U.S. stock benchmarks finished at, or near, record highs Monday, ahead of a heavy slate of earnings for the week. Investors are counting on the prospects of slowing growth to keep the Federal Reserve from tightening monetary policy by too much down the road.
How did major indexes perform?
The Dow Jones Industrial Average
finished up 64.13 points, or 0.2%, at a record 35,741.15, after establishing a new all-time intraday record at 35,787.04.
The S&P 500
closed 21.58 points, or 0.5%, higher at 4,566.48, after also establishing a fresh intraday record at 4,572.62.
The closing highs for the S&P 500 and the Dow were the first time both indexes finished at records on the same day since Aug. 16.
The Nasdaq Composite Index
finished 136.51 points, or 0.9%, higher at 15,226.71, about 1% from its closing record high of 15,374.33 put in on Sept. 7.
What drove the market
Consumer-discretionary, energy, and materials shares helped buoy the market Monday, in what is slated to be a busy week of quarterly results from American corporations.
This week’s earnings calendar features more than 150 S&P 500 companies, or nearly a third of the broad-market index, including Facebook Inc.
which reported after the closing bell Monday.
“Earnings have been positive so far and there’s a chance we turn back to full rally mode now that we’ve made it through the most unfavorable part of fall,” said Phillip Toews, chief executive of Toews Asset Management. However, “one thing that could potentially set back stocks is if yields moved much higher.”
So far, strong earnings are helping to keep the market’s bullish uptrend intact, even as concerns about inflation persist.
The rise in stocks comes amid what investors regard as a “benign backdrop,” despite fears of a stagflationary-like environment building in the U.S., said Oliver Allen, a markets economist for London-based Capital Economics.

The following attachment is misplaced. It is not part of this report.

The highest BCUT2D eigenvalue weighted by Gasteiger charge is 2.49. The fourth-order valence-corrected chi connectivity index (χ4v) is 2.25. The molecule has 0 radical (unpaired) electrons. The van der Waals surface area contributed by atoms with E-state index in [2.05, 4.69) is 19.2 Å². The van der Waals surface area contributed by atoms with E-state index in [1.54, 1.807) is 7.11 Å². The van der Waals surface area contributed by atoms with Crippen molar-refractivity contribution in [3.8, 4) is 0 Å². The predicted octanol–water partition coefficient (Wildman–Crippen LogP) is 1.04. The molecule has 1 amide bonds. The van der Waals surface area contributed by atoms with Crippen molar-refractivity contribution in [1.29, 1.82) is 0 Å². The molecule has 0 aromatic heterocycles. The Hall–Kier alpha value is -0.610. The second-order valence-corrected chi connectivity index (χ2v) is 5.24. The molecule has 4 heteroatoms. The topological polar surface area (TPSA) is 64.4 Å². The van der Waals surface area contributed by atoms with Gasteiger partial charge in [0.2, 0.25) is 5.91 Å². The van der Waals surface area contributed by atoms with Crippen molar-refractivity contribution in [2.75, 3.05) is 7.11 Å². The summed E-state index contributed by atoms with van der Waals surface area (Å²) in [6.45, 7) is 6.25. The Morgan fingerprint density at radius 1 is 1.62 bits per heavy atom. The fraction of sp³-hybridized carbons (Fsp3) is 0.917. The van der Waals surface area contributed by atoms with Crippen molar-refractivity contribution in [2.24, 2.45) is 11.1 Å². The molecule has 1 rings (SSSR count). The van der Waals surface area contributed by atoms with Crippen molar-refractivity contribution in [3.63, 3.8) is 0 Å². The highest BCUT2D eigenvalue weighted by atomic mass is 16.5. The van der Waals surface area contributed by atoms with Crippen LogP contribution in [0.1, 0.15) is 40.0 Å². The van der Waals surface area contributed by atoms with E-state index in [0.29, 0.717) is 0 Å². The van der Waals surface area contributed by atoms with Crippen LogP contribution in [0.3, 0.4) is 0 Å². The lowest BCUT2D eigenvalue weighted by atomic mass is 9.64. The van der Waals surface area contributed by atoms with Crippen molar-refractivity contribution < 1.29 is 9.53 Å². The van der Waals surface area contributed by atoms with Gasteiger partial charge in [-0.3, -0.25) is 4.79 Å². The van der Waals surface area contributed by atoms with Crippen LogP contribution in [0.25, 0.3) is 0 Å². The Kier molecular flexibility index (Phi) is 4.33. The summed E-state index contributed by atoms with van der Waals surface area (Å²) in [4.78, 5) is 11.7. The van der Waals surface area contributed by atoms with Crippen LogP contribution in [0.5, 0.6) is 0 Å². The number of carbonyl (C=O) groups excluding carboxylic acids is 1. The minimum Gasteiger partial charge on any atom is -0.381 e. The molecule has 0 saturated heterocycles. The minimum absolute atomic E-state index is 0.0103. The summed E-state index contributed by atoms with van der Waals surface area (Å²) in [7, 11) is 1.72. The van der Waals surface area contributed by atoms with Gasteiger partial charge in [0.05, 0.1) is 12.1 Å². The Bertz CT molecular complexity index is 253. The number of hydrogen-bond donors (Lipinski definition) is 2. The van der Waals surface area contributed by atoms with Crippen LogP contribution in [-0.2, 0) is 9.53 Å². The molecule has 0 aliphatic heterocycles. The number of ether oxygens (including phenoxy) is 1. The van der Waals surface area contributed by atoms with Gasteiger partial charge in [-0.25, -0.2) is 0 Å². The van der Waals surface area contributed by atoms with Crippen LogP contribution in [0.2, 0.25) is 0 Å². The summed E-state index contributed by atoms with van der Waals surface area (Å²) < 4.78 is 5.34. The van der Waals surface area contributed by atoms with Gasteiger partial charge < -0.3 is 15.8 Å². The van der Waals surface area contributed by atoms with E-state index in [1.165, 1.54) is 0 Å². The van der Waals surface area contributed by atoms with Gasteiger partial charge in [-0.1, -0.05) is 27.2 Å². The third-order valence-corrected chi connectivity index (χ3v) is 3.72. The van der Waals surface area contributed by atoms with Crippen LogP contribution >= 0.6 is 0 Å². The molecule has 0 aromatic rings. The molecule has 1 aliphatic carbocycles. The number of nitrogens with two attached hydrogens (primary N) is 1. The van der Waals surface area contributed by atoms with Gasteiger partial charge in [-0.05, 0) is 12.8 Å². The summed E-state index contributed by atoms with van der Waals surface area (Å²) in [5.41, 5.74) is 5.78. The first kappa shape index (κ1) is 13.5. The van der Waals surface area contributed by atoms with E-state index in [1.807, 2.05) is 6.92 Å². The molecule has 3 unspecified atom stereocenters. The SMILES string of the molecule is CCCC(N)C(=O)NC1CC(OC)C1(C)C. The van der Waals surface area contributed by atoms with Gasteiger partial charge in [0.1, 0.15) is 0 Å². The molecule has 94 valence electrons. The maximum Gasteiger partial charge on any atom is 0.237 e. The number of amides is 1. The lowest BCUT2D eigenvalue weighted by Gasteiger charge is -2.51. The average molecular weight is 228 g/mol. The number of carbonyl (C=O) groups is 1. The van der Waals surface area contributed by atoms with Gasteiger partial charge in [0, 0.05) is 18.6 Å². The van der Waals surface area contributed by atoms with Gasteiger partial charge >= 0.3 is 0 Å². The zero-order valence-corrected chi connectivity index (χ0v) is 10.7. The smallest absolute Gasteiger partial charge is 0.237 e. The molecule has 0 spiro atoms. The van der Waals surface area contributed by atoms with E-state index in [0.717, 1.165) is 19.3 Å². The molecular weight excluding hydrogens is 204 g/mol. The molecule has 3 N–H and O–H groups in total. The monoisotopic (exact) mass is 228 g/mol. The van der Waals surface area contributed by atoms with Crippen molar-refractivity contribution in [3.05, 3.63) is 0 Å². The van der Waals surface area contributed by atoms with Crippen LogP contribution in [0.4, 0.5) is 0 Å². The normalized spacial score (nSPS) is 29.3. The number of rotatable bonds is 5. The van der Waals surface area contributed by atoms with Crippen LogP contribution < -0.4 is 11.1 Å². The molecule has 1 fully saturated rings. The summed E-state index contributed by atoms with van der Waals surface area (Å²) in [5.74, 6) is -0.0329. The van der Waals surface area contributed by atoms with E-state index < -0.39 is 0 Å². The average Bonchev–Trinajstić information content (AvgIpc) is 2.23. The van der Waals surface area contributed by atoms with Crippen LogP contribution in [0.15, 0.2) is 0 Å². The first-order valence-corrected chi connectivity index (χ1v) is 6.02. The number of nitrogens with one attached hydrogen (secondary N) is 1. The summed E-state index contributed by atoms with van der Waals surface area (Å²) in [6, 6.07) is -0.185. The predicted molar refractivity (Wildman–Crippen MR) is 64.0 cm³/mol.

“While doubts have grown surrounding the strength of the U.S. economic recovery, the very low level of inflation-adjusted yields suggests that investors do not expect the Fed to be especially aggressive when it comes to raising rates,” Allen said via phone Monday.
Meanwhile, UBS Global Wealth Management is one of the firms remaining positive about equities. It points to encouraging signs from companies that’ve already reported third-quarter earnings. Some signs include strong revenue growth that is offsetting higher costs, and supply-chain disruptions which have been no worse than expected while remaining relatively concentrated in certain industries.
“Continued solid profit growth is a core pillar of our outlook for further equity market gains,” Chief Investment Officer Mark Haefele wrote in a note Monday. “We advise investors to buy winners from global growth, including energy and financials.”
Markets also will have an eye on Washington, D.C., as pivotal Democratic Sen. Joe Manchin appeared to back taxes on billionaires and certain corporations, according to the Associated Press, with the total price tag on a social services and climate change package estimated at $1.75 trillion. Manchin told reporters on Monday that he believes Democrats should be able to get a deal on a framework agreement this week, based on a report from The Hill.
Read: What’s in — and not in — Democrats’ big social-spending bill, as billionaire tax gains steam